British Business Bank: Down, but Not Out!

The British Business Bank (BBB) reported a £135mn loss after tax in its most recent financial year as its investments were hit by a decline primarily in tech company valuations. Founded in 2014, the BBB is tasked with increasing the supply of finance available to smaller British businesses by lending to companies or taking an ownership stake. The BBB invests in venture capital funds that provide financing for companies in sectors including technology and life sciences, as well as an active involvement in financing for regional investment and start-up funds.

Valuations of technology companies around the world have been hit in recent months due to investor concerns about high interest rates and economic growth. BBB chief executive Louis Taylor indicated that he did not expect an immediate rebound, warning that the “unwinding of previous unrealised gains may well continue over the next 12-18 months”.

Taylor said the bank had continued to support businesses despite the tougher economic and funding environment, and that most companies were proving resilient, with lenders reporting relatively low default rates from borrowers even as rates have risen, so far.

“It’s a challenging business environment, but it’s by no means cataclysmic,” he said. The BBB was continuing to back companies but Taylor, at the helm since the end of 2022, said that partnering with private investors had become more difficult. “We’re willing to write cheques but I think the private capital we’re looking to crowd in around us . . . there is some reticence there,” he said.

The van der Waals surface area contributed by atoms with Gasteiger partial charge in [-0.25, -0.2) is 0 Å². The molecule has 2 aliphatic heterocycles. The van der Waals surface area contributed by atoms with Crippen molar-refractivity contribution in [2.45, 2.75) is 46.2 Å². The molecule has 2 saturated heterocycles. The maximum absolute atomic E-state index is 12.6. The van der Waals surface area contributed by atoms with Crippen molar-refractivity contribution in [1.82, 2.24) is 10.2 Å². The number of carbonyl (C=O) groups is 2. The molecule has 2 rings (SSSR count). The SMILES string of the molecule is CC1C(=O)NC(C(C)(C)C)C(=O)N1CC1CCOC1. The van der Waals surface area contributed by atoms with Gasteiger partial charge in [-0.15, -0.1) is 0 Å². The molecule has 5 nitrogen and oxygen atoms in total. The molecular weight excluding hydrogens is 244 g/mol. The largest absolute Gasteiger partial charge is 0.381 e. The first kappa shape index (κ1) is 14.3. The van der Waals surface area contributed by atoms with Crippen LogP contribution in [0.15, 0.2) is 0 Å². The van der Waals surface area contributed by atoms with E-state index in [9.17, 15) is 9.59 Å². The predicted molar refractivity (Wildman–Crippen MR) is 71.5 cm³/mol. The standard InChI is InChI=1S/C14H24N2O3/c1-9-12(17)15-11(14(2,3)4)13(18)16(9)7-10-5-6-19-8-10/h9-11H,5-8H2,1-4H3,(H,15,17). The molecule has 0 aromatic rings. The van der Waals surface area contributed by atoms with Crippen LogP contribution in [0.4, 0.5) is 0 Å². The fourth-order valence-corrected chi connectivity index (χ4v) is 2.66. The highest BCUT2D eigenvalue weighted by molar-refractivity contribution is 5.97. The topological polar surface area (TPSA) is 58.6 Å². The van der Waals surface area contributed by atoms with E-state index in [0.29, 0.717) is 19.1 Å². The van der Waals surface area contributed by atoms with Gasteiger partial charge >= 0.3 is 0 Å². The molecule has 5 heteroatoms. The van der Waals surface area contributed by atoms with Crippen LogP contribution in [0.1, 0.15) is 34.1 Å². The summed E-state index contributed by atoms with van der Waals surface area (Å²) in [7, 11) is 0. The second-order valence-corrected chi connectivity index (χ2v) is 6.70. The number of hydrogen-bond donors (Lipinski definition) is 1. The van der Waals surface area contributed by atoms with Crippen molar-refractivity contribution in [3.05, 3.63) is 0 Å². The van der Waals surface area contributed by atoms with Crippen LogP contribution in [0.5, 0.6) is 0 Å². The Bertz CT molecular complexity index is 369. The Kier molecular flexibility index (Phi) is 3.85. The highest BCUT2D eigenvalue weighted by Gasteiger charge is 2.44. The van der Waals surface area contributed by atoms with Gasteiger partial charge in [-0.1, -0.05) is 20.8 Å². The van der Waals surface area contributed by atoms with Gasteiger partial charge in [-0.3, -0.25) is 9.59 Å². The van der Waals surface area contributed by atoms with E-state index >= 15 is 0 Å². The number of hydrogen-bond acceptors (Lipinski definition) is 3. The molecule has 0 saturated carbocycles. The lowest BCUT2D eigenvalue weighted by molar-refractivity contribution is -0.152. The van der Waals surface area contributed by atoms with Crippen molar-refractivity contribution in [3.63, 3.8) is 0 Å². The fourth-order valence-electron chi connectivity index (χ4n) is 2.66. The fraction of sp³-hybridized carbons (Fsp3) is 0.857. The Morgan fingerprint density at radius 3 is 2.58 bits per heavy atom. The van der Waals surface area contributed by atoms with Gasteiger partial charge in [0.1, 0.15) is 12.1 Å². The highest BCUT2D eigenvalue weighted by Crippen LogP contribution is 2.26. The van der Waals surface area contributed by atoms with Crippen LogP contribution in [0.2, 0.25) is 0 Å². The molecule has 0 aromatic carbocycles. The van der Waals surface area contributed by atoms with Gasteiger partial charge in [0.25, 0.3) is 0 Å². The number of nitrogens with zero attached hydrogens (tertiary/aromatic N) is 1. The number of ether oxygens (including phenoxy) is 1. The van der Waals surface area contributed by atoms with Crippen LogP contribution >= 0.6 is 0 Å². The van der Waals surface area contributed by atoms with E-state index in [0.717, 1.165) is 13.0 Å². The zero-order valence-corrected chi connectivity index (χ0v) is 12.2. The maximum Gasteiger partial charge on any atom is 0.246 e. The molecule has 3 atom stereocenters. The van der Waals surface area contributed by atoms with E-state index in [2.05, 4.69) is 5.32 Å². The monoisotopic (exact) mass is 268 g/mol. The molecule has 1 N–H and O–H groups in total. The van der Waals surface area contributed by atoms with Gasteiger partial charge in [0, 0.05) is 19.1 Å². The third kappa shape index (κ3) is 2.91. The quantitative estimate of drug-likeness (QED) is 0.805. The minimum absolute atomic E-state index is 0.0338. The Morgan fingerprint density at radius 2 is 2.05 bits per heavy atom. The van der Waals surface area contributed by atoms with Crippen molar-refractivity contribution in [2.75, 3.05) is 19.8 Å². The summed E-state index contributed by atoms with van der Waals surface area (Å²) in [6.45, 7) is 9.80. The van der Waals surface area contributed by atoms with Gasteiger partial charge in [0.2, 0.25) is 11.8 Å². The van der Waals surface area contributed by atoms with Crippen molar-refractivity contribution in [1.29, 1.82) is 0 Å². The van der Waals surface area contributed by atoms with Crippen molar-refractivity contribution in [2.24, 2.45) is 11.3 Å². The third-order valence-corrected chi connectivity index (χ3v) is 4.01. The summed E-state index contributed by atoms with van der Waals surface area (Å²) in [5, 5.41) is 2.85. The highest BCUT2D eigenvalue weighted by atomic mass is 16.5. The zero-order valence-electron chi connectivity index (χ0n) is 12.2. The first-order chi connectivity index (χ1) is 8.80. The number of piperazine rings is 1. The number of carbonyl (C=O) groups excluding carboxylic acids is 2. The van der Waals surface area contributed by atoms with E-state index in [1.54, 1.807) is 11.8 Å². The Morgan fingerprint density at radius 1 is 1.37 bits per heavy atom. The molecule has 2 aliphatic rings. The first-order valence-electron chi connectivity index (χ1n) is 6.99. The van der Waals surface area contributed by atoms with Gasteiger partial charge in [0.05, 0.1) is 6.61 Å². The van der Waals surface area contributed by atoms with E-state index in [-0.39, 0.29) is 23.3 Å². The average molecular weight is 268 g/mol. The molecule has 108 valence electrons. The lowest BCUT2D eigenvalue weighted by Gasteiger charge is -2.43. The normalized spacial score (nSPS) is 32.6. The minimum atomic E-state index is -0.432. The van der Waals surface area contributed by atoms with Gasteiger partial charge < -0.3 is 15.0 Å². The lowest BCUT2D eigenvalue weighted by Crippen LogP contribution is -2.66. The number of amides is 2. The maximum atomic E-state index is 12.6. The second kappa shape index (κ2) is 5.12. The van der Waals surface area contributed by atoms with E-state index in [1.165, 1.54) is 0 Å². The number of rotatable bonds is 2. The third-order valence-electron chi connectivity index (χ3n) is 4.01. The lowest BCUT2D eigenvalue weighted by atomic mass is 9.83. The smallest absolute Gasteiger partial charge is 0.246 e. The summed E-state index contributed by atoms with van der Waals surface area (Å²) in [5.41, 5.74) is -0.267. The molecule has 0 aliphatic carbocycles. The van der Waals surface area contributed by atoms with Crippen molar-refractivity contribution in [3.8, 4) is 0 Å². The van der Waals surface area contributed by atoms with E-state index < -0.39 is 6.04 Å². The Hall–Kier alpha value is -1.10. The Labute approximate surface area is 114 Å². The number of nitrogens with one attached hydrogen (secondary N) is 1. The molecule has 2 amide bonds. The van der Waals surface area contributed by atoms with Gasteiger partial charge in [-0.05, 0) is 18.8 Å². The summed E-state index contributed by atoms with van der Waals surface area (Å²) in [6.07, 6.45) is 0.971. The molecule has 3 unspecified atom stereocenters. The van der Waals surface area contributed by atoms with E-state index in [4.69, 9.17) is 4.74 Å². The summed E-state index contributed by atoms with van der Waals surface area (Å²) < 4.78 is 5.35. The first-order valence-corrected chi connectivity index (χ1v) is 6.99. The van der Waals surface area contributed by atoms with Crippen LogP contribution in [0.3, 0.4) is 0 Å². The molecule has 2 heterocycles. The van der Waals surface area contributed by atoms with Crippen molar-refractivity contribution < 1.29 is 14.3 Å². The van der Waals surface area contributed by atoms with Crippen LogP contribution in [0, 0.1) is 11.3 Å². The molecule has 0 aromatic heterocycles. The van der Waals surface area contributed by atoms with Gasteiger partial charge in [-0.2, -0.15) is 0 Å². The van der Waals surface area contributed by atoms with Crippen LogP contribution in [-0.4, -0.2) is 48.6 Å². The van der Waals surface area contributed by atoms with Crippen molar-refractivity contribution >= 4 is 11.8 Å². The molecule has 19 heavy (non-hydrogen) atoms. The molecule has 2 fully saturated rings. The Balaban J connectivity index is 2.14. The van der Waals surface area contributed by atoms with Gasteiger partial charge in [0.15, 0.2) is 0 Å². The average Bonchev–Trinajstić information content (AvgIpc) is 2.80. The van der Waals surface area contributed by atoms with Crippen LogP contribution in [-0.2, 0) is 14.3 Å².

This may be due to the emphasis on channelling funds away from the Golden Triangle of Cambridge, London and Oxford, in favour of the regions and incorporating a increasingly strict Environmental, Social and Governance (ESG) criteria to many of its investments.

Most of the bank’s investment losses had not been realised because it held investments over the long term and expected to ride out fluctuations in the short-term marked-to-market valuation of its assets, said Taylor. “I think the important thing is that at 56 per cent of our balance sheet, which is in these equity investments where the biggest shift [in valuation] has happened, that’s . . . still sitting at one-and-a-half times the price that we paid for it,” said Taylor. “So it’s not like the taxpayer is doing badly on this portfolio.”

The BBB reported an adjusted return of 6.5 per cent, ahead of its 1.3 per cent target but much lower than last year’s figure of 18.2 per cent. While equity valuations have fallen, the BBB has benefited from higher interest rates on its loans. The bank said that at the end of March it was supporting £12.4bn of finance for more than 90,000 businesses through its programmes, exceeding its £10.7bn target.

(Source: FT)

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